Health care facilities should provide proper information about theavailability of local health services. They should also providetranslators to interpreter official languages to local languages thatcan be understood by both the disabled patient and the physician.Health staff should not discriminate by cultural backgrounds or race(Walker, Beck, & Weston, 2014). The discrimination alienatesfamilies of the disabled patient, and they become reluctant inseeking health assistance.
Improve theHealth Checks
Healthcare professionals should increase awareness of the advantagesof having medical checks among people with developmentaldisabilities. The knowledge will increase the uptake of health checksamong the disabled patients.
The health facilities should improve their services by providingeasier to read clinical letters and other medical information.Similarly, they should adopt the use of health passport that willfacilitate treatment changes or health needs. They should also makebooking systems user-friendly, while people with developmentaldisabilities should be offered priority.
More Training forDoctors and Health Personnel
Adequate training will reduce health services malpractice such assuboptimal treatments, reduced diagnostic and poor attitudes towardspeople with developmental disability. The practitioners should beregularly reminded of their responsibilities to treat without bias oneconomic or disabilities grounds. Instead, they should show sympathyand humanity when treating individuals with physical disabilities.Some countries have adopted this incentive. In the United Kingdom,they have developed an online module that targets to educate doctorson required communication skills when treating people withdevelopmental disabilities (People, 2013). The module can be sharedamong other health workers to bring a positive revolution on the typeof services they offer.
Carers are stigmatized during mistreatments of their disabledpatients. They are affected indirectly when their disabled patientsare poorly handled in hospitals. Poorly treated disabled patientsprovide burdens to their carers. In addition, the carers face thechallenge of lack of financial and emotional support. While they havereduced access to social services and most of the time, they arealienated. Support for the caregivers will motivate them to providebetter services to developmentally disabled patients.
Implement FederalDisabilities Rights
The federal governments should enforce disability rights and vetothem. The rights should relate to health care services and programsthat will improve disease control, promote health and create culturalcompetence.
There should be regular data collection on interviews from peoplewith developmental disabilities to understand health challenges theyundergo. The data can be used to take actions to health staffs whomishandle the disabled people (Tomlinson, Yasamy and Emerson, 2014).
In summary, we have found that people with mental and developmentdisabilities are discriminated or poorly treated due to theirphysical inability. The mistreatments result from health staff havingnegative attitudes towards the disabled people. Hence, they fail totreat the patients with respect and professionalism. Otherinequalities resulted from the physicians lacking relevantinformation concerning the patient needs. While in other cases, somehealth facilities are unable to accommodate patients withdevelopmental disabilities. Poor communication technics are othercauses of inequalities when offering health services.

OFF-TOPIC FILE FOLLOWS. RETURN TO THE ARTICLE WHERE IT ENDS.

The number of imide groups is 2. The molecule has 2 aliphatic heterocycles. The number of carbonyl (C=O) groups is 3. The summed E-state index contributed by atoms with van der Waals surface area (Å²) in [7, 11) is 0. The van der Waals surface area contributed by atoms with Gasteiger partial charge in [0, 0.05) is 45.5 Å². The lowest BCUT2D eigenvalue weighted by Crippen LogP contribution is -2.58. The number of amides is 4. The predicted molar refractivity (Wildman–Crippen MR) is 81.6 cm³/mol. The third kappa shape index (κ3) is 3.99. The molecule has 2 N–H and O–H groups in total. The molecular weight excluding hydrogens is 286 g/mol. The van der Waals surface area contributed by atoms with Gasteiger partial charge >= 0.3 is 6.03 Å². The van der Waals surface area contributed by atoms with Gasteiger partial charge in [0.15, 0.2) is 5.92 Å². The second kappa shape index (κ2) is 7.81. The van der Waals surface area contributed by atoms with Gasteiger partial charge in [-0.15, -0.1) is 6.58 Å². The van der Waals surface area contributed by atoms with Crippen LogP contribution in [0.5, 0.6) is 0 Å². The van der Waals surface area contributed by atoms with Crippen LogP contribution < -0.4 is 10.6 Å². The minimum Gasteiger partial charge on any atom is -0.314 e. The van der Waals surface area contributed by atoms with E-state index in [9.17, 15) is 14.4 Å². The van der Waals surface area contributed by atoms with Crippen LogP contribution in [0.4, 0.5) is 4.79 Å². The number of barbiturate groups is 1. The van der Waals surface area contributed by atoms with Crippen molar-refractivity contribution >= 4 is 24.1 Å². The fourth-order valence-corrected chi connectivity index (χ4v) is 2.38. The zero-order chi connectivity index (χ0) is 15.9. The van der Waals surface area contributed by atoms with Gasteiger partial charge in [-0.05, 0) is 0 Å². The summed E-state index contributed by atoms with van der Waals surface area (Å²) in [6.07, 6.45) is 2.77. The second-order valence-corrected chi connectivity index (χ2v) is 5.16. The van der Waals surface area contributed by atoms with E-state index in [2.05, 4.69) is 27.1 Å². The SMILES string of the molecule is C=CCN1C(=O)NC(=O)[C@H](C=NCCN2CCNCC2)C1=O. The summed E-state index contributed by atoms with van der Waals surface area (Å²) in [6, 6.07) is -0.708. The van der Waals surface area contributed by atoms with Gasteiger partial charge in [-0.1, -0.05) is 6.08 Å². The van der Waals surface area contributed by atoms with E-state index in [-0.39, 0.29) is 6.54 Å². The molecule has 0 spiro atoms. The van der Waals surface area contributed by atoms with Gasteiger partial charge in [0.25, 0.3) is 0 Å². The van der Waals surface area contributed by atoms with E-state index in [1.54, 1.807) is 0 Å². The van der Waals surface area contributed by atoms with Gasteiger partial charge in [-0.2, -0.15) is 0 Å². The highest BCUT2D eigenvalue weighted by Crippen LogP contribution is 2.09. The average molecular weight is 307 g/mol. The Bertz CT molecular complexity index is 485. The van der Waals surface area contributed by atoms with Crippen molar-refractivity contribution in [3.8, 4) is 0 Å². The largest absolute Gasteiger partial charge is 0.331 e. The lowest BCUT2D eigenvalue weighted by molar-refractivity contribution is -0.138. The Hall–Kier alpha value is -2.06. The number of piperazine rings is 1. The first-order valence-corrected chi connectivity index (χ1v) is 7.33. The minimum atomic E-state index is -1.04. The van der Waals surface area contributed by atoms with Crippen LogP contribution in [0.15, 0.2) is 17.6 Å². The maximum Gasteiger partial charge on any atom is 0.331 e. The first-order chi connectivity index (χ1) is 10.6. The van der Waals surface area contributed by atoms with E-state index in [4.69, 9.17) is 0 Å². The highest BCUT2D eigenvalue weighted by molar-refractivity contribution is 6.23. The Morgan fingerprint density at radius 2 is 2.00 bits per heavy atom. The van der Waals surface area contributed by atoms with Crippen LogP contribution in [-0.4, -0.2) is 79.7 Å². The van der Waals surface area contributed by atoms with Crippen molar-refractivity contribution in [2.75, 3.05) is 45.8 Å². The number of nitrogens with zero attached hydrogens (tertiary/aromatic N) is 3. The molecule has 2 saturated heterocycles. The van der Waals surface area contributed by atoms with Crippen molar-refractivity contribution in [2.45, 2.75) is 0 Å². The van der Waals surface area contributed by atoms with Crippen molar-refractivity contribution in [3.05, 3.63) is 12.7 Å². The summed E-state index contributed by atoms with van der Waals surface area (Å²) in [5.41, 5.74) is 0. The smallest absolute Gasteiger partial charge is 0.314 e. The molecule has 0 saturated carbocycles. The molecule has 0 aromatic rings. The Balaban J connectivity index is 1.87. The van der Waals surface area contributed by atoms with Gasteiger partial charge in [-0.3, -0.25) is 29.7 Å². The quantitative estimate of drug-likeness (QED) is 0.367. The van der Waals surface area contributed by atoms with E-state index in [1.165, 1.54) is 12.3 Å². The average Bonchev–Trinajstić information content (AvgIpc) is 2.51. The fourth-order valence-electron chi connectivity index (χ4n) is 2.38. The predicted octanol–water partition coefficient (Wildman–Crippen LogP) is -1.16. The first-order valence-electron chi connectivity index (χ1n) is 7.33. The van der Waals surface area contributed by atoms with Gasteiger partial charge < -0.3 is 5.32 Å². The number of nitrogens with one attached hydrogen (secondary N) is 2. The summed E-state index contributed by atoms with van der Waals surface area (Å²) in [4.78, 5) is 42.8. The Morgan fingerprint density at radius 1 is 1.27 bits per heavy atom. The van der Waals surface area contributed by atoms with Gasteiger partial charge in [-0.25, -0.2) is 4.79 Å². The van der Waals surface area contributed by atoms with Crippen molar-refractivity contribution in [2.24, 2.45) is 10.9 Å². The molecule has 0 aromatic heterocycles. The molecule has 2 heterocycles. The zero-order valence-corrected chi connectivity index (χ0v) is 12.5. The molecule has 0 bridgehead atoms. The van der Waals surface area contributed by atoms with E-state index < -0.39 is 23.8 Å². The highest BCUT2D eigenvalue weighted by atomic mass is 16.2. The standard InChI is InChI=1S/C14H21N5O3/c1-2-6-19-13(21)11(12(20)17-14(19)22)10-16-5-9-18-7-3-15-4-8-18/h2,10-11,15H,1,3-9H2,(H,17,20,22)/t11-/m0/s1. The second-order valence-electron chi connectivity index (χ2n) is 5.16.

However, we have observed that these barriers can be avoided throughoffering required support to both the disabled patient and theircarers. In addition, the government should enact disabilities lawsthat will protect the people from being discriminated against theirphysical inability. Finally, use of translators and clearcommunication methods will help to overcome the communicationbarrier, which limits offering of efficient services.
In conclusion, concerning health inequalities problem for people withmental and developmental disabilities, it is clear that healthcareservices are insufficient. It is also clear that the inequalities areavoidable. Organizations like the United Nations Conventions on therights for people with disabilities should be firm in condemning theinequality in the offering of health care services. In addition, aproper understanding of the primary causes of this differences isessential so that to seek for a solution.
Iacono, Unsworth,Douglas, & Fitzpatrick, (2014). A systematic review ofhospital experiences of
people with intellectual disability. BMC health servicesresearch, 14(1), 505.
Krahn, Walker &Correa, (2015). Persons with disabilities as an unrecognizedhealth disparity
population. American journal of public health, 105(S2),S198-S206.
Kuenburg, &Fellinger, (2016). Health care access among deaf people.Journal of Deaf Studies
and Deaf Education, 21(1), 1-10.
MacArthur, Brown &McKechanie, (2015). Making reasonable and achievable adjustments:the
contributions of learning disability liaison nurses in ‘Gettingit right’for people with learning disabilities receiving generalhospitals care. Journal of advanced nursing, 71(7),1552-1563.
People, (2013).Conclusion and future directions: CDC health disparities andinequalities
report—United States, 2013. CDC Health Disparities andInequalities Report—United States, 2013, 62(3), 184.
Tomlinson, Yasamy &Emerson, (2014). Setting global research priorities fordevelopmental
disabilities, including intellectual disabilities and autism.Journal of Intellectual Disability Research, 58(12),1121-1130.
Walker, Beck, &Weston, (2014). Health inequalities and access to health care foradults with
learning disabilities in Lincolnshire. British Journal ofLearning Disabilities.
No related posts.